The KZN estuarine fishery and estuarine ecosystem regulating services

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Chapter 2: Literature Review


The purpose of this chapter is to provide an overview of the development of resource economic valuation techniques in the context of the concept of ecosystem services and critically assess knowledge gaps in valuing regulating services. There is a growing literature that attempts to internalise ecosystems’ attributes into development planning and policy analysis, through estimating and integrating shadow prices of ecosystem services and the trade-offs involved between elements in bundles of services impacted by development decisions. In spite of these efforts, the value of ecosystems’ assets and their services remain largely missing, and even when quantified, underestimated (Adamowicz 2004).
This is attributed firstly to our deficient understanding of the nature of the complex dynamics of the interactions between ecosystems’ functioning and human well-being (Perrings 2006). Gaps in current scientific knowledge of the interdependence between the coupled socio-ecological systems translate into misinformed decision making and adoption of wrong policies and actions that fundamentally result in unsustainable use of these natural assets and weak willingness to conserve them. Several factors that characterize the complex dynamics of socio-ecological interdependence are the cause of this. Among the main reasons is the fact that human society recognizes only the value of a subset of services that are directly used as final products for consumption,production or recreation. On the other hand, the role and value of other more fundamental services that are not directly used as final products, but form crucial supporting and regulating roles underlying the ecosystem functionality, are not recognized nor well understood.In spite of their crucial role as the basis of all other provisions of nature, the literature on valuing such intermediate services is sparse, leaving an important gap in our knowledge of sustainable management of ecosystems for human well-being.Perrings (2006) described several typical weaknesses in environmental economic study approaches. One of most significant weaknesses was that most environmental valuation studies had focussed primarily on the direct use values of the environment,and put comparatively little effort into understanding the indirect linkages between ecological functioning, ecosystem services and the production and consumption of other economic goods and services.There is thus a dearth of literature on the valuation of these sets of services (Barbier et. al. 2009), especially in dealing with the uncertainty over the supply of ecosystem services (Pindyck 2006).In response to these weaknesses, the MEA (2005 and 2007) introduced a radical new approach (or framework) to the analysis of the interface of the ecology and the economy. So radical is this approach that it has been described by Perrings (2006) as equal in significance (within the field of environmental economics) to the Hartwick rule for reinvestment of Hotelling rents.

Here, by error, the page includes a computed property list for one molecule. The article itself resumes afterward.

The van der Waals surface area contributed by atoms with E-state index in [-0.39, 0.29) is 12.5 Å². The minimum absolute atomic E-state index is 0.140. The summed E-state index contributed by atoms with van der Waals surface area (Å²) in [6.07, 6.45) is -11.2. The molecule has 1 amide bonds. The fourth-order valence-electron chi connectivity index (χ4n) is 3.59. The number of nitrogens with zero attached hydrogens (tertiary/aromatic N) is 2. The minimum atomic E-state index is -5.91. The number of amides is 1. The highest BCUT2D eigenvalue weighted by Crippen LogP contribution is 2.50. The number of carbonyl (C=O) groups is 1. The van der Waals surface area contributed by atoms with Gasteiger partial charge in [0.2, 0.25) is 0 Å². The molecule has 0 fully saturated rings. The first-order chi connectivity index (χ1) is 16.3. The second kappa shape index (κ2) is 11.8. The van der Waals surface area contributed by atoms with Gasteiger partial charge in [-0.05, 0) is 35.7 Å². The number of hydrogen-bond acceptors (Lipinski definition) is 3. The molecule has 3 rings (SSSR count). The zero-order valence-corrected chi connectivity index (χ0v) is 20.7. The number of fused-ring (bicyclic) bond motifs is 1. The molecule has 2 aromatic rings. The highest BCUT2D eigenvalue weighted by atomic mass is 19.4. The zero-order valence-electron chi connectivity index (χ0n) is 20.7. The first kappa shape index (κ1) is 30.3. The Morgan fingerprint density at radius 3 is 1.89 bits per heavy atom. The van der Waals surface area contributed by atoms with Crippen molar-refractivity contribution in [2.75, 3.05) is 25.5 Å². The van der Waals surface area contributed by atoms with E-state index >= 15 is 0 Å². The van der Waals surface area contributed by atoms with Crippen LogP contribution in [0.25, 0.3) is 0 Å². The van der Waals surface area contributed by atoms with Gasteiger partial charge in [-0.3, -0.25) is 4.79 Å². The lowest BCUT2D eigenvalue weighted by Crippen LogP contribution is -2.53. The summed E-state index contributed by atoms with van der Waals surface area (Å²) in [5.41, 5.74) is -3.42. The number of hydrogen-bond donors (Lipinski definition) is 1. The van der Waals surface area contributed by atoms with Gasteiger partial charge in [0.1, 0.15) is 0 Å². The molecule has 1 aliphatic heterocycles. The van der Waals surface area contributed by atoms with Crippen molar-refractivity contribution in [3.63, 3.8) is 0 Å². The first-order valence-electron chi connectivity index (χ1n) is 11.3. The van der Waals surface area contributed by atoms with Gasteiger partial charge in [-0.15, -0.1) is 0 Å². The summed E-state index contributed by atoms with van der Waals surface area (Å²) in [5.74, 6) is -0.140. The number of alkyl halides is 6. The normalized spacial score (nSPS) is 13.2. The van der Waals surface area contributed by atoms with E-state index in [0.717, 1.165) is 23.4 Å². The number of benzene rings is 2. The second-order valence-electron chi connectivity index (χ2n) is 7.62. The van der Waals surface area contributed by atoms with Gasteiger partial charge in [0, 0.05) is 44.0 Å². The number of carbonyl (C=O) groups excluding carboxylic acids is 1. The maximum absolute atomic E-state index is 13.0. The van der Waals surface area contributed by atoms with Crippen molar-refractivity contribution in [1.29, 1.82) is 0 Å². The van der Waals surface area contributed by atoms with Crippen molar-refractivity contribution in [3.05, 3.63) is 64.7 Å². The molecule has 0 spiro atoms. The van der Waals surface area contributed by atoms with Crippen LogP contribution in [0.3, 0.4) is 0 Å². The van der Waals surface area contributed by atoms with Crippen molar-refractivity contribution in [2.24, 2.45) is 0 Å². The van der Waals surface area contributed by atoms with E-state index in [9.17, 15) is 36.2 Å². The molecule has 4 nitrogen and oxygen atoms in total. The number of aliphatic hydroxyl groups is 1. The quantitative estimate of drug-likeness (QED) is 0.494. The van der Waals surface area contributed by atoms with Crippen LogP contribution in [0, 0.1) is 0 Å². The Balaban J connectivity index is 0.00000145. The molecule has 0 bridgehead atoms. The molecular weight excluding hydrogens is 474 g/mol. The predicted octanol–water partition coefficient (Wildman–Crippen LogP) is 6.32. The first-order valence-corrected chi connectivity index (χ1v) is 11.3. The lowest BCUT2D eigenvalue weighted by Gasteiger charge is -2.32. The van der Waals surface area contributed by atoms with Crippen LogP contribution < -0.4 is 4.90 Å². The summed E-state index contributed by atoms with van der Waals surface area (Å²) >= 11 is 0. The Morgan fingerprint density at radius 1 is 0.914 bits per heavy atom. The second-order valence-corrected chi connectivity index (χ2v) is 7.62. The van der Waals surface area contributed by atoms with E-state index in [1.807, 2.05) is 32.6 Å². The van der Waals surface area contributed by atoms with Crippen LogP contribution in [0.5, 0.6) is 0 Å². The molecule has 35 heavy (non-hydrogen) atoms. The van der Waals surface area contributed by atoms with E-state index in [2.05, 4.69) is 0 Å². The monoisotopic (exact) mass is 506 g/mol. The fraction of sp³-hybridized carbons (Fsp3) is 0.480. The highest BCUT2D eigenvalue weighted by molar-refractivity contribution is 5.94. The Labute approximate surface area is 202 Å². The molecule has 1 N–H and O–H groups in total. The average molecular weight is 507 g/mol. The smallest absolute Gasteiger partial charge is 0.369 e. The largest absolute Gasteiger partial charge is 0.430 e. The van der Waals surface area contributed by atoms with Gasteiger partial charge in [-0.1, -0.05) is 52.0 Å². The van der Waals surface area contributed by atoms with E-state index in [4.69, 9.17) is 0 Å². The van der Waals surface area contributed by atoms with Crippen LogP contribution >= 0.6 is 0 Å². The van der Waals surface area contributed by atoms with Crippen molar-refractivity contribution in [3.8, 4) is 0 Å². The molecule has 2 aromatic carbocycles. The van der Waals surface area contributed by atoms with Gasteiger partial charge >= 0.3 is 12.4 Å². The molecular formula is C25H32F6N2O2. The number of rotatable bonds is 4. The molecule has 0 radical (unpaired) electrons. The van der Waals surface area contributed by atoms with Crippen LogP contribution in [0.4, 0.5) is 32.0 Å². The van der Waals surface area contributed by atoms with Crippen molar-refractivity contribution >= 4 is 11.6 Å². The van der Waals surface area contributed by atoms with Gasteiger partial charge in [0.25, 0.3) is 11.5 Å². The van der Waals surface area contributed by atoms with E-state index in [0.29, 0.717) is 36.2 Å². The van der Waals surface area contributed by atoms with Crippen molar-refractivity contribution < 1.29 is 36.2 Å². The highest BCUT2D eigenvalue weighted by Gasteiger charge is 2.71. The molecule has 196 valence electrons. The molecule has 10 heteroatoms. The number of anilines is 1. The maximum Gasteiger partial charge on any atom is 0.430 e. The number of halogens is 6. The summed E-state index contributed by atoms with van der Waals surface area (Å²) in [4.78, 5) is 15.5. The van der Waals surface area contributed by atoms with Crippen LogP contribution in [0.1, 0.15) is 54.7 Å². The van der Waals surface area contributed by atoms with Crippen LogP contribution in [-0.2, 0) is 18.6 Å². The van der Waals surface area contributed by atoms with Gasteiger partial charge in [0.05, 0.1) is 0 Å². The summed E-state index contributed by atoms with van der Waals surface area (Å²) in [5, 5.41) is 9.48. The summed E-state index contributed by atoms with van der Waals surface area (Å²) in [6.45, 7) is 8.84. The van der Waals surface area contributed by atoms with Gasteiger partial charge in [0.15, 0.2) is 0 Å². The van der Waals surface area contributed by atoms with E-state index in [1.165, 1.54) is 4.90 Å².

Table of Contents 
List of Tables
List of Figures 
Schedule of Symbols 
1. Chapter 1: Introduction 
1.1 Motivation and problem statement 
1.2 Objectives of the study 
1.3 Hypothesis
1.4 Approach and methods 
1.5 Structure of the thesis
2. Chapter 2: Literature Review 
2.1 Introduction
2.2 Ecosystem services defined 
2.3 Environmental valuation techniques: a brief history and summary of future challenges 
2.4 The production function valuation approach 
2.5 Fisheries ecological production function models 
2.6 Conclusion
3. Chapter 3: Approach and methods of the study
3.1 Introduction
3.2 Advantages of the production function approach 
3.3 Evidence considerations and empirics 
3.4 Case study: marine and estuarine ecosystems in KZN 
3.4.1. The study area
3.4.2. Marine system description
3.4.3. Estuarine system description
3.4.4. Fish production
3.4.5. Fishing activities
3.5 The fishery ecological production function analytical framework 
3.6 Integration of ecological parameters as inputs into the production function 
3.7 Type and sources of the data
3.8 Conclusion
4. Chapter 4: Economic-ecological production functions approach to measuring the relationship between estuarine ecosystem attributes and fish production 
4.1 Overview 
4.2 The KZN estuarine fishery and estuarine ecosystem regulating services
4.3 Data sources and empirical model specification 
4.4 Empirical estimation results and analyses 
4.5 Discussion 
4.6 Conclusion
5. Chapter 5: Bio-economic fishery production model for analysis of the dynamic interactions between marine ecosystems and the fish production 
5.1 Overview 
5.2 The KZN line-fishery and supporting estuarine ecosystem attributes 
5.3 Data sources and the empirical model specification 
5.4 Empirical model estimation results 
5.5 Discussion
5.6 Conclusion
6. Chapter 6: Summary, conclusions and implications of the study 
6.1 Using ecological production function approaches to analyse complex ecological-economic interactions 
6.2 Dealing with data limitations 
6.3 New systems knowledge and insights into risks to ecosystems 
6.4 The “insurance value” of ecosystems 
6.5 Implications for coastal management and policy
7. References 
8. Appendix 1: Derivation of Equations 


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